What's up with my mini-Malaprop?
February 7, 2017 10:17 AM   Subscribe

My 3.5-year-old seems to make a lot of wrong-word mistakes-- way more than their siblings at that age. What could cause this?

My toddler is developing normally, hit all language milestones on time or early, and speaks fluently and well. BUT I've noticed that, weirdly, they seem to have a conspicuously high rate of malapropisms, i.e. odd misuses of one word for another. Usually they're somewhat similar in sound, e.g. "crest" for "chest," or of similar grammatical formations, e.g. "rocker" for "coaster." The frequency isn't that high-- we're talking maybe a few times per week tops-- but while my other children definitely made various language mistakes, this specific word-for-word substitution error is a strange and new one to me.

I'm interested in knowing what's going on, and whether there's any literature on this developmental phenomenon-- is it just that the kid is more adventurous in trying to deploy vocabulary before it's been properly learned? Could it be a marker for some other cognitive feature, or even a developmental warning sign? Has anyone encountered this, or is there a word for it out there? Thanks!
posted by Bardolph to Health & Fitness (13 answers total) 1 user marked this as a favorite
Have you had their hearing checked recently?
posted by colfax at 10:22 AM on February 7, 2017 [4 favorites]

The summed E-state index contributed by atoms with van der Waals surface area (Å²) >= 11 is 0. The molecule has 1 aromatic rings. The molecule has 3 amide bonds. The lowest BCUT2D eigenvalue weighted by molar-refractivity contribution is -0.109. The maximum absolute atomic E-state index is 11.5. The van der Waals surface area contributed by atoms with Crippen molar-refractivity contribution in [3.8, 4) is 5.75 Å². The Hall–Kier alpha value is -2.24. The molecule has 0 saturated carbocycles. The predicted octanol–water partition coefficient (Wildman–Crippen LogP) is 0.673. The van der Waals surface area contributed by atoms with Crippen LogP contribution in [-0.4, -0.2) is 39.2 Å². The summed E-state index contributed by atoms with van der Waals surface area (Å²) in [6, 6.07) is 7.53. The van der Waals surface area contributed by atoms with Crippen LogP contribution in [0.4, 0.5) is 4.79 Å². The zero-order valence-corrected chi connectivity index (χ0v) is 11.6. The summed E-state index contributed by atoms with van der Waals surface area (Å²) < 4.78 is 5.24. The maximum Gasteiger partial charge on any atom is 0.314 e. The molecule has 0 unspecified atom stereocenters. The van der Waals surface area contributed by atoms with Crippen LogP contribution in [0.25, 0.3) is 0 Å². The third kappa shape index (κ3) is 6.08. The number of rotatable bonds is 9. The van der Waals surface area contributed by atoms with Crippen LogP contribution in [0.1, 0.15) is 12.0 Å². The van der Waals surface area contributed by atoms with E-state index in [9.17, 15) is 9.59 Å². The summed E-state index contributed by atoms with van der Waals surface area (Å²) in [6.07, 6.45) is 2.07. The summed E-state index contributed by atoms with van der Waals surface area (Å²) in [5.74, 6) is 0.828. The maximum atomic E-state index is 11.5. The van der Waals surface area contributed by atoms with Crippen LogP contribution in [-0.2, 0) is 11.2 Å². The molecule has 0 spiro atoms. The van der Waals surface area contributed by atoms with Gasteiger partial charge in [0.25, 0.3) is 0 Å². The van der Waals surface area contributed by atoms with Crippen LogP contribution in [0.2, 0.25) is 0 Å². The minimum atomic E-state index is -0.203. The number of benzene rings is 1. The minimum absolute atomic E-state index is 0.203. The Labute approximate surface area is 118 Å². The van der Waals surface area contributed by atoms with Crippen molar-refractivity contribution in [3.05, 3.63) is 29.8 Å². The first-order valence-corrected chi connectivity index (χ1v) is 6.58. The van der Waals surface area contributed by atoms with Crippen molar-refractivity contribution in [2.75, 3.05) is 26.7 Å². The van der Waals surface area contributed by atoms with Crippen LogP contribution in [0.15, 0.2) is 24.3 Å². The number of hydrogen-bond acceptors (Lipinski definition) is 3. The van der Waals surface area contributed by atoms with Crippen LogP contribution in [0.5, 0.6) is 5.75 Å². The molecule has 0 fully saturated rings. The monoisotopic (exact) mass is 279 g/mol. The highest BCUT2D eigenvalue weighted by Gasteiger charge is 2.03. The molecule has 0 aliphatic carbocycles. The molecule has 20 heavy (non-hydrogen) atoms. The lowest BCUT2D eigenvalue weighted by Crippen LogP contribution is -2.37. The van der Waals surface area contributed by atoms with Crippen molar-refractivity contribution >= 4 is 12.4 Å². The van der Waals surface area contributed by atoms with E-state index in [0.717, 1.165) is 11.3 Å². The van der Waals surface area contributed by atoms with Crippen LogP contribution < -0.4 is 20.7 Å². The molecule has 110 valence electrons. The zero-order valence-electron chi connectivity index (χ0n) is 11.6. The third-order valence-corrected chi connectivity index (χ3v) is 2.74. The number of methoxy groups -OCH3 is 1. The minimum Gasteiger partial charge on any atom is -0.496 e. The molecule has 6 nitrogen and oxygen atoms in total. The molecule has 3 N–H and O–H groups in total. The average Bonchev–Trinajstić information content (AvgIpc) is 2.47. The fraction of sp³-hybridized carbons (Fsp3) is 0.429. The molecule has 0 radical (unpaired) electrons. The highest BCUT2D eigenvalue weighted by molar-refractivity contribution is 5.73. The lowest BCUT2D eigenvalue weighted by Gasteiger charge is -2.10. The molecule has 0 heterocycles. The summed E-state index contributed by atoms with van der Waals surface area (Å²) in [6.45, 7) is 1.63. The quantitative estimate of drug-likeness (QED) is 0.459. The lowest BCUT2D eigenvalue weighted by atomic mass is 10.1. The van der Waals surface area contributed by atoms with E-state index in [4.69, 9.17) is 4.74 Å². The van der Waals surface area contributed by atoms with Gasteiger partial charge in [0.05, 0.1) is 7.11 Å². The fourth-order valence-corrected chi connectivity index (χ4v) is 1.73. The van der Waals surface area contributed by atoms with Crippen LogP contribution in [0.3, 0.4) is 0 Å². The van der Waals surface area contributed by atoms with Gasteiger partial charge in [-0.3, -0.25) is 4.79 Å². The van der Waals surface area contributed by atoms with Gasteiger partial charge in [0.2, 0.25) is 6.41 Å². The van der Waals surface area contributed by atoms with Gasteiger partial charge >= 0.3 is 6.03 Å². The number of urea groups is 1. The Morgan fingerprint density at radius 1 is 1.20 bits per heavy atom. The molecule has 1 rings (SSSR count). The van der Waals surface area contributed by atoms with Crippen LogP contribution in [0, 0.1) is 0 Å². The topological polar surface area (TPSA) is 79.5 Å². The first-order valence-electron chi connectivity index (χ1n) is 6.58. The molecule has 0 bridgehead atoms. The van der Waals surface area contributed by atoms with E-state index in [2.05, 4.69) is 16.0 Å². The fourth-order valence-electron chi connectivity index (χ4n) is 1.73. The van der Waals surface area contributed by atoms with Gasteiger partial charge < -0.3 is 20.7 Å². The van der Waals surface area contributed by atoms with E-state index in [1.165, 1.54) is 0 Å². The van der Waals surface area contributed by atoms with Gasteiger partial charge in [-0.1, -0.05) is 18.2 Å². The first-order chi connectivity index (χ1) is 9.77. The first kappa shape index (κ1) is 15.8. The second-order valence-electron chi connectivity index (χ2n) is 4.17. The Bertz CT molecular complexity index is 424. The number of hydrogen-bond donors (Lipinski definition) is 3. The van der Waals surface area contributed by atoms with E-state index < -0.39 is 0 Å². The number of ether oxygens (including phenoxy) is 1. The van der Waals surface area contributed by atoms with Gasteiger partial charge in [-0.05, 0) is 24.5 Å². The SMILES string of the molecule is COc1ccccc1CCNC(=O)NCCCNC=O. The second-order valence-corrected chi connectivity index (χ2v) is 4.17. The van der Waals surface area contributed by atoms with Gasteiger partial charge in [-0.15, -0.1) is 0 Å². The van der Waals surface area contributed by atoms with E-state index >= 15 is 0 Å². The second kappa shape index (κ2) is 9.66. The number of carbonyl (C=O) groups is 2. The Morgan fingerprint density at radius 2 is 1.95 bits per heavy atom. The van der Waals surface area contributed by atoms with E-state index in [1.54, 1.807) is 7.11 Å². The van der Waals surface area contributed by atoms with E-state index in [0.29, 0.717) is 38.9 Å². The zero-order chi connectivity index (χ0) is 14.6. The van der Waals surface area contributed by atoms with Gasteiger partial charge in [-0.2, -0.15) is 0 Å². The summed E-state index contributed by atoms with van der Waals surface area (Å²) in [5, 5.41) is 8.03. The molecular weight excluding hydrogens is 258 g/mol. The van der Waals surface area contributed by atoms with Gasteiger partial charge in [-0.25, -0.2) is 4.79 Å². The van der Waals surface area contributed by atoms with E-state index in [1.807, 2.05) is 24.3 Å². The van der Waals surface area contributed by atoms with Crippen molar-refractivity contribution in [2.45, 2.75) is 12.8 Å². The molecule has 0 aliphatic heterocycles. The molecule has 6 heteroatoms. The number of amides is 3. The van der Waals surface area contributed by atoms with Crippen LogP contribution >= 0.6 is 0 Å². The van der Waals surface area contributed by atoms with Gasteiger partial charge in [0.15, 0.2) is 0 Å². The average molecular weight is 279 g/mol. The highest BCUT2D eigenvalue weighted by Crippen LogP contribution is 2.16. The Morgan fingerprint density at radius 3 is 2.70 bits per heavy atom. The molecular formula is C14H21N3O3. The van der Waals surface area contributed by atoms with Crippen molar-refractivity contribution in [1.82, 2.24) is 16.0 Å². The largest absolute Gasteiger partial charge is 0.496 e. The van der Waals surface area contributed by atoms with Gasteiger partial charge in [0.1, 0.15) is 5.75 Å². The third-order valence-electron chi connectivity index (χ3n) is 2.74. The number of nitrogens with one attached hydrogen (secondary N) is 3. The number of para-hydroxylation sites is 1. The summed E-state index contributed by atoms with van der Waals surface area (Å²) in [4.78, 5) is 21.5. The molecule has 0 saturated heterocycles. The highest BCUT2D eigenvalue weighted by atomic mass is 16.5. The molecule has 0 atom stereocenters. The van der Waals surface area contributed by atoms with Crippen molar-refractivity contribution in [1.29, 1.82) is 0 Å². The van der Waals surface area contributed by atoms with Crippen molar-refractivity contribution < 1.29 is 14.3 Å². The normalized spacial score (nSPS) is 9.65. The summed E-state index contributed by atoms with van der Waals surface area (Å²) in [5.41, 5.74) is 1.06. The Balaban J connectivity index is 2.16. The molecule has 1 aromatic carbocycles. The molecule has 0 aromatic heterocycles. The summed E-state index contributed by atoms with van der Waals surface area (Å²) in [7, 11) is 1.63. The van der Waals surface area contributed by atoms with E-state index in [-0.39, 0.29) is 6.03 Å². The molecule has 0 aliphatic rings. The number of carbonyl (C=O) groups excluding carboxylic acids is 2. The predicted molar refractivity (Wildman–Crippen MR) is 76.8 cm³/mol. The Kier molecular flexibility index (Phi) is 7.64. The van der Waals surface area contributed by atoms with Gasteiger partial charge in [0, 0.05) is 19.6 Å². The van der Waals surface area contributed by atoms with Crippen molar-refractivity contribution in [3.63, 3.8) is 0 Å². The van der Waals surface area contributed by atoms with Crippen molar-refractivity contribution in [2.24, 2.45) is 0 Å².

Get his or her hearing checked.

Otherwise it is likely to be just an ordinary neurological difference in language fluency, where one kid has more verbal skill in certain areas than others. This might, potentially be a marker for future verbal creativity, and if your child is interested it might lead to him or her being better than average at coming up with rhymes. If it is not because your child has trouble distinguishing between 'crest" and "chest" due to hearing problems it may be that your child is more able to retrieve a range of similar sounds than your earlier children. It might also mean that your child will have more trouble retrieving words or speaking, so give your kid lots of practice talking. It's time to encourage him or her to tell you stories, or describe things that happened to get that practice.
posted by Jane the Brown at 10:25 AM on February 7, 2017

Is it possible that this is your own confirmation bias? Unless you kept a rigorous record of every language mistake each of your children has ever made*, I feel like at least some of this comes down to your own perspective. Humans tend to see patterns even where they don't really exist.